Applied Anthropology Department (AA)

The Applied Anthropology department offers introductory and advanced courses in a variety of fields including literacy, language and culture acquisition, sociolinguistics, language survey, scripture engagement, cross-cultural service and more.  Our alumni often serve internationally as specialists and consultants in their field.

What is Applied Anthropology? Anthropology is the scientific study of societies and cultures around the world. We focus not just on one culture at a time but expose students to a wide variety of cultures and challenge students to examine how they interact with each other. Our course and program offerings are “applied” as they prepare students for hands-on research and fieldwork in any language or culture worldwide.  More than just analyzing the culture they visit, we train our alumni to engage and communicate effectively across language and culture boundaries.

Programs   |   Courses   |   Faculty 

Degrees & Programs

MA with Major in Language & Culture Studies

The MA with a major in Language & Culture Studies provides students with the skills needed to fill specialist cross-cultural roles (according to their concentration).  Graduates are prepared to facilitate and implement programs for mother-tongue literacy, multilingual education, sociolinguistic research, Scripture engagement, and other community development activities.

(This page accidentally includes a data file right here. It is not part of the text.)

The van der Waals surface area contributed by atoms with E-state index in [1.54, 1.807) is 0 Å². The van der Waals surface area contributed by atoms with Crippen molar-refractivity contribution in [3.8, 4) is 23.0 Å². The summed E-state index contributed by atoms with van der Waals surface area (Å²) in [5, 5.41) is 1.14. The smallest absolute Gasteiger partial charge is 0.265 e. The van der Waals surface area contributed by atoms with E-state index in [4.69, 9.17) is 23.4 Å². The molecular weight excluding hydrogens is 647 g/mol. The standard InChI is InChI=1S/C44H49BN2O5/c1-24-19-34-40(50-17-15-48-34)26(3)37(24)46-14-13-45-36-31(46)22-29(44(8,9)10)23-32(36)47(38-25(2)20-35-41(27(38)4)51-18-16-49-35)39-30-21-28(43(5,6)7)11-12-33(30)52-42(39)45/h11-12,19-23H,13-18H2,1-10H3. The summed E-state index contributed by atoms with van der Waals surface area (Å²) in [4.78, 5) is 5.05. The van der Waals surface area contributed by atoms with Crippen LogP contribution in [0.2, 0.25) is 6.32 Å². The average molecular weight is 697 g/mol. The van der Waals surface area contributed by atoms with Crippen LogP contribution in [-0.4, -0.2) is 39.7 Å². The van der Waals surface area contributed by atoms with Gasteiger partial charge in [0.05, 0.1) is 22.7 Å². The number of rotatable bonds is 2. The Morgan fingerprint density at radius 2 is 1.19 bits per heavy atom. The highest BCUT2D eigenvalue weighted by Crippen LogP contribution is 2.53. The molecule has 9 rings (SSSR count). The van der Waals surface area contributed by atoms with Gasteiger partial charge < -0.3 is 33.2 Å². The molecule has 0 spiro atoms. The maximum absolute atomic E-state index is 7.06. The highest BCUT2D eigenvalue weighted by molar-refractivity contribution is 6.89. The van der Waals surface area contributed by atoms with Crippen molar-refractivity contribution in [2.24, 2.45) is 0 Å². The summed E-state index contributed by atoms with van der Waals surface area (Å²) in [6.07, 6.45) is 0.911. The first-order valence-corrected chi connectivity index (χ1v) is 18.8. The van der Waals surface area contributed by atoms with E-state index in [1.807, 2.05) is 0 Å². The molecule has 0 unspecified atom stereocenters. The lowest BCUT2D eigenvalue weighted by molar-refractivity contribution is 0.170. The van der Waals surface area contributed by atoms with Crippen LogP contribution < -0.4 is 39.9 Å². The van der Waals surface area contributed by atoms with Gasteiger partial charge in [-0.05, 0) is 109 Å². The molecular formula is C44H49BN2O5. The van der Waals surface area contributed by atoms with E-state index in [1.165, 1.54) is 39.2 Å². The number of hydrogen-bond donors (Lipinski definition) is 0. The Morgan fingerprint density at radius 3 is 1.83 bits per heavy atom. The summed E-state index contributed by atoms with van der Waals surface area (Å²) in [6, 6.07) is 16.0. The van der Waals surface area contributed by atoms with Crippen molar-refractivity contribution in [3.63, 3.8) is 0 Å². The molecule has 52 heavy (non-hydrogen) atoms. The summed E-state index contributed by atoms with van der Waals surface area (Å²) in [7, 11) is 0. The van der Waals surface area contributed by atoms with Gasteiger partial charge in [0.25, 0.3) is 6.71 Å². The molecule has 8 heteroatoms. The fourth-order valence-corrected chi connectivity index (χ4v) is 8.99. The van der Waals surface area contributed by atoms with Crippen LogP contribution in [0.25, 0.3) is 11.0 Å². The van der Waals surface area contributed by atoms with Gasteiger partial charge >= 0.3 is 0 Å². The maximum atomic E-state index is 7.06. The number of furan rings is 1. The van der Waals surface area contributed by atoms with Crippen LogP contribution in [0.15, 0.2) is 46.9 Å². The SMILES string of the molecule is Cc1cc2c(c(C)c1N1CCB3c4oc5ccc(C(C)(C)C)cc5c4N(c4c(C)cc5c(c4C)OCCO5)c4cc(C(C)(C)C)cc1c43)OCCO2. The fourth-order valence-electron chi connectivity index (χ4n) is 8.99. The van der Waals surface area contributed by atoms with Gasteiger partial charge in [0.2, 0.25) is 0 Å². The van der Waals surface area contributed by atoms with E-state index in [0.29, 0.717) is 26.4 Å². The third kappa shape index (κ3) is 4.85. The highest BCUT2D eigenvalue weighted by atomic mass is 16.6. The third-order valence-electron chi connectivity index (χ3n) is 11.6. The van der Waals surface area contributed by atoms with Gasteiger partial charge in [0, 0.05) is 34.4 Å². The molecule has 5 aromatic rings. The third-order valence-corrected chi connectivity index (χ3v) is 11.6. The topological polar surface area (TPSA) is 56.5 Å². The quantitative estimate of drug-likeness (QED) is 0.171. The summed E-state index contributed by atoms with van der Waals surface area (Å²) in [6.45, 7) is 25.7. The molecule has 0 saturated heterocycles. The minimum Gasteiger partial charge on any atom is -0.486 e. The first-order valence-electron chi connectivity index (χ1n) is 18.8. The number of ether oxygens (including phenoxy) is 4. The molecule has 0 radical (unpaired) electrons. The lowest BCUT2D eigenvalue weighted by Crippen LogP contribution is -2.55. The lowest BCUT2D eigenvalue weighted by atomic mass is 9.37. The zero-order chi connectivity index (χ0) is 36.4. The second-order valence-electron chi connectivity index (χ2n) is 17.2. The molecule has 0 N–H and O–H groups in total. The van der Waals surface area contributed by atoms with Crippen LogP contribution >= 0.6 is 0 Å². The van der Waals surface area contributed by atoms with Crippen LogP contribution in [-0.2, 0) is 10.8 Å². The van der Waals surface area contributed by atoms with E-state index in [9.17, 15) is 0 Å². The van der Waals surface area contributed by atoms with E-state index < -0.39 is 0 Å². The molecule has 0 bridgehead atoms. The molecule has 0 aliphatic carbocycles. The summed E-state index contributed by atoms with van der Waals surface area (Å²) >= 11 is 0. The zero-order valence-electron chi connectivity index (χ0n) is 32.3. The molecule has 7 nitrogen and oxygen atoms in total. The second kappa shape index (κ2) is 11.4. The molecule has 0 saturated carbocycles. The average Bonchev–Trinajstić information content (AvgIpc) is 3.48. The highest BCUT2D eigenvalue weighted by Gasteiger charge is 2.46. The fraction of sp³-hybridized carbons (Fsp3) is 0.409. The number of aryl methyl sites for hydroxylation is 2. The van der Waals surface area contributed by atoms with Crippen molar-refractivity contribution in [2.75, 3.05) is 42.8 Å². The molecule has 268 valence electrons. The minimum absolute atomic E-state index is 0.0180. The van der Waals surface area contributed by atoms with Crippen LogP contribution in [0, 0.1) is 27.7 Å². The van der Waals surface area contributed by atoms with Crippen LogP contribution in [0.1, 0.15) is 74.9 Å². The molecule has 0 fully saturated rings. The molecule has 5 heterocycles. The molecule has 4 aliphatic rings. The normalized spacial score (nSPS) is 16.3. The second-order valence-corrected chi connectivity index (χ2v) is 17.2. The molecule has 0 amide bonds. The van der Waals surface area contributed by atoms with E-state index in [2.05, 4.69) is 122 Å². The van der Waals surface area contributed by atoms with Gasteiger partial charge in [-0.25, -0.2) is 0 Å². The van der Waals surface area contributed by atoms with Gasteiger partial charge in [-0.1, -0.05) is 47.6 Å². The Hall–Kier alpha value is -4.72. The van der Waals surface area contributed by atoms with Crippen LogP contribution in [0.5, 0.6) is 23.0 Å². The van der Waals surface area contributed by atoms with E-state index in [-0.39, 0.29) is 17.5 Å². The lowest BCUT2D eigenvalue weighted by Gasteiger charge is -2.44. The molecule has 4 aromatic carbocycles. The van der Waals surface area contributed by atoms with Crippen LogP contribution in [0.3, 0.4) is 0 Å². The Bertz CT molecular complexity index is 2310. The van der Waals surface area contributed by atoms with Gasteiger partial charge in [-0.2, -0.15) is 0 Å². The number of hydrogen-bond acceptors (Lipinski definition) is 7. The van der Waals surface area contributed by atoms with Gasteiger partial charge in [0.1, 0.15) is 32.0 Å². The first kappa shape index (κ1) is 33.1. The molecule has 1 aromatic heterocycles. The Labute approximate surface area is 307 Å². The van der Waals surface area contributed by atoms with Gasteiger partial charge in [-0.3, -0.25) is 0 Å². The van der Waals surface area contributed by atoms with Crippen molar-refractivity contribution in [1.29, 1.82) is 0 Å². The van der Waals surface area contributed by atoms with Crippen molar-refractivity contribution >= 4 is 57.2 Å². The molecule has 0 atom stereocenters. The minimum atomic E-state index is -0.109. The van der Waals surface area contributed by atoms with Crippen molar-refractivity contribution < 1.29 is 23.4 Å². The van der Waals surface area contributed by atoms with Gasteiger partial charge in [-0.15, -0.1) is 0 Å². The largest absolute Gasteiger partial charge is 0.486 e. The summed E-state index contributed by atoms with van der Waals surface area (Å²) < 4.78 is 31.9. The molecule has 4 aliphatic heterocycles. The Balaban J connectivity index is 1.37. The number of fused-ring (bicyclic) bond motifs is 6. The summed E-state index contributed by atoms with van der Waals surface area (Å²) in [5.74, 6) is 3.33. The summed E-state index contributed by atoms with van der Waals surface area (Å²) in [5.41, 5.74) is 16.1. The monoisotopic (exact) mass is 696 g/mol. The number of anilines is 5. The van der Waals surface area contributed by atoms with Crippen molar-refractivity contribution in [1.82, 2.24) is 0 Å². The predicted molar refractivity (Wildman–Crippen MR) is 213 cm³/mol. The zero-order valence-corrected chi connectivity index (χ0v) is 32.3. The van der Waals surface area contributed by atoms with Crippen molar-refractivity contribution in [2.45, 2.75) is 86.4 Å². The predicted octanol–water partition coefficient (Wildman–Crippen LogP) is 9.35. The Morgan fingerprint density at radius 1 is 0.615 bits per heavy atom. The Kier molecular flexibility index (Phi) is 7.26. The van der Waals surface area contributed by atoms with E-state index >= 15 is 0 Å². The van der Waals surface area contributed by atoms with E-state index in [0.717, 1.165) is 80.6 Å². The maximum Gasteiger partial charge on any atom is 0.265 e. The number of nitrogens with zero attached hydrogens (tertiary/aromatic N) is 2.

Concentrations: Islamic WorldviewsLiteracy, Scripture Engagement, Sociolinguistics

MA with Major in World Arts

The MA with a major in World Arts prepares students to work cross-culturally alongside singers, musicians, actors, dancers, storytellers, and visual artists, researching the arts of their community. Concentrations: Applied Arts, Arts & Islam, Arts & Scripture Engagement, Linguistics